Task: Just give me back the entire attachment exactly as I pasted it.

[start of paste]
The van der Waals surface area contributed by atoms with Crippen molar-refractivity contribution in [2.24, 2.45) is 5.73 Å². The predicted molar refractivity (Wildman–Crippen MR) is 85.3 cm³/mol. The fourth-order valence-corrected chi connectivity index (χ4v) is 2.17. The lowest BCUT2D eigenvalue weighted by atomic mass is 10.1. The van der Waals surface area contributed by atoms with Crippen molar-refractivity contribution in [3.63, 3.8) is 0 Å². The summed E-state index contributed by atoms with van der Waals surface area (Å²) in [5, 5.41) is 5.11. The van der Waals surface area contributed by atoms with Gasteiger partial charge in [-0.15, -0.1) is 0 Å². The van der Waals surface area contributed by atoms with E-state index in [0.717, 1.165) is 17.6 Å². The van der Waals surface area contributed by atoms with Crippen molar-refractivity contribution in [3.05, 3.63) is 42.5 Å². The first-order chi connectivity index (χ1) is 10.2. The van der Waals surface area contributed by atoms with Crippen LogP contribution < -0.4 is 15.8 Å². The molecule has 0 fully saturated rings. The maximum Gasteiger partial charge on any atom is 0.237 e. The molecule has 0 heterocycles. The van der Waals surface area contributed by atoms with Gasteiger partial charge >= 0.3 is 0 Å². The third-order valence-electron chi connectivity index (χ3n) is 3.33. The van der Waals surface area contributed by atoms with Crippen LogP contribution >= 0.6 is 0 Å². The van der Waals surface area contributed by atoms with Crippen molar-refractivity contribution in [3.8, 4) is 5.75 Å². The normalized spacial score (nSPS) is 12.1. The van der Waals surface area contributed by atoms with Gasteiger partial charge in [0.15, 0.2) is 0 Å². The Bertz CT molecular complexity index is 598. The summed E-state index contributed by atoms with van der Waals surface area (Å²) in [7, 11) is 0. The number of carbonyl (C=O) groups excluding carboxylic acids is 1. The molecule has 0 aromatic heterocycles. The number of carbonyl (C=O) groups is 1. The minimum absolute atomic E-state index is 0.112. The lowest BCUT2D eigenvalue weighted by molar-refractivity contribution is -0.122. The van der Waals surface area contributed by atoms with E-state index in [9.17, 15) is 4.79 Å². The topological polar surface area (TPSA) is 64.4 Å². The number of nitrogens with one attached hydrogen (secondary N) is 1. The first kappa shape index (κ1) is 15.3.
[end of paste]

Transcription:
The van der Waals surface area contributed by atoms with Crippen molar-refractivity contribution in [2.24, 2.45) is 5.73 Å². The predicted molar refractivity (Wildman–Crippen MR) is 85.3 cm³/mol. The fourth-order valence-corrected chi connectivity index (χ4v) is 2.17. The lowest BCUT2D eigenvalue weighted by atomic mass is 10.1. The van der Waals surface area contributed by atoms with Crippen molar-refractivity contribution in [3.63, 3.8) is 0 Å². The summed E-state index contributed by atoms with van der Waals surface area (Å²) in [5, 5.41) is 5.11. The van der Waals surface area contributed by atoms with Gasteiger partial charge in [-0.15, -0.1) is 0 Å². The van der Waals surface area contributed by atoms with E-state index in [0.717, 1.165) is 17.6 Å². The van der Waals surface area contributed by atoms with Crippen molar-refractivity contribution in [3.05, 3.63) is 42.5 Å². The first-order chi connectivity index (χ1) is 10.2. The van der Waals surface area contributed by atoms with Crippen LogP contribution < -0.4 is 15.8 Å². The molecule has 0 fully saturated rings. The maximum Gasteiger partial charge on any atom is 0.237 e. The molecule has 0 heterocycles. The van der Waals surface area contributed by atoms with Gasteiger partial charge >= 0.3 is 0 Å². The third-order valence-electron chi connectivity index (χ3n) is 3.33. The van der Waals surface area contributed by atoms with Crippen LogP contribution >= 0.6 is 0 Å². The van der Waals surface area contributed by atoms with Crippen molar-refractivity contribution in [3.8, 4) is 5.75 Å². The normalized spacial score (nSPS) is 12.1. The van der Waals surface area contributed by atoms with Gasteiger partial charge in [0.15, 0.2) is 0 Å². The Bertz CT molecular complexity index is 598. The summed E-state index contributed by atoms with van der Waals surface area (Å²) in [7, 11) is 0. The number of carbonyl (C=O) groups excluding carboxylic acids is 1. The molecule has 0 aromatic heterocycles. The number of carbonyl (C=O) groups is 1. The minimum absolute atomic E-state index is 0.112. The lowest BCUT2D eigenvalue weighted by molar-refractivity contribution is -0.122. The van der Waals surface area contributed by atoms with E-state index in [9.17, 15) is 4.79 Å². The topological polar surface area (TPSA) is 64.4 Å². The number of nitrogens with one attached hydrogen (secondary N) is 1. The first kappa shape index (κ1) is 15.3.